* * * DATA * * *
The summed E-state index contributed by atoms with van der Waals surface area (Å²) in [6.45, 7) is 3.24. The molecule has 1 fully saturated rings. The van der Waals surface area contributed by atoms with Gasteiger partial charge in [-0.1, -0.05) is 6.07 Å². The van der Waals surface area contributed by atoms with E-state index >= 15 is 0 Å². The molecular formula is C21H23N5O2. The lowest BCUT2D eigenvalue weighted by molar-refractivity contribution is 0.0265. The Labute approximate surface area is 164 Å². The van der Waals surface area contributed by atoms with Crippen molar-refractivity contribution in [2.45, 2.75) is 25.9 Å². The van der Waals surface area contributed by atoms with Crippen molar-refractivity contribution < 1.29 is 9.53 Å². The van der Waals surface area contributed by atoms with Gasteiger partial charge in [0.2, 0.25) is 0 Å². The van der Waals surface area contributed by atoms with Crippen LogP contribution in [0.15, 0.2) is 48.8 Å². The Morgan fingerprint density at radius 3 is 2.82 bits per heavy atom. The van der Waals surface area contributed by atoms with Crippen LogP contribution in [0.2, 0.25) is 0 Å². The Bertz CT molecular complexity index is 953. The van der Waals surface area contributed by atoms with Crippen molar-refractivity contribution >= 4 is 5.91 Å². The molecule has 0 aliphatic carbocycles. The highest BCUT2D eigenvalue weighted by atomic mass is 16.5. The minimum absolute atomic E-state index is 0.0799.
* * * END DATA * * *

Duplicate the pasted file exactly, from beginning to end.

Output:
The summed E-state index contributed by atoms with van der Waals surface area (Å²) in [6.45, 7) is 3.24. The molecule has 1 fully saturated rings. The van der Waals surface area contributed by atoms with Gasteiger partial charge in [-0.1, -0.05) is 6.07 Å². The van der Waals surface area contributed by atoms with E-state index >= 15 is 0 Å². The molecular formula is C21H23N5O2. The lowest BCUT2D eigenvalue weighted by molar-refractivity contribution is 0.0265. The Labute approximate surface area is 164 Å². The van der Waals surface area contributed by atoms with Crippen molar-refractivity contribution in [2.45, 2.75) is 25.9 Å². The van der Waals surface area contributed by atoms with Crippen molar-refractivity contribution < 1.29 is 9.53 Å². The van der Waals surface area contributed by atoms with Gasteiger partial charge in [0.2, 0.25) is 0 Å². The van der Waals surface area contributed by atoms with Crippen LogP contribution in [0.15, 0.2) is 48.8 Å². The Morgan fingerprint density at radius 3 is 2.82 bits per heavy atom. The van der Waals surface area contributed by atoms with Crippen LogP contribution in [0.2, 0.25) is 0 Å². The Bertz CT molecular complexity index is 953. The van der Waals surface area contributed by atoms with Crippen molar-refractivity contribution >= 4 is 5.91 Å². The molecule has 0 aliphatic carbocycles. The highest BCUT2D eigenvalue weighted by atomic mass is 16.5. The minimum absolute atomic E-state index is 0.0799.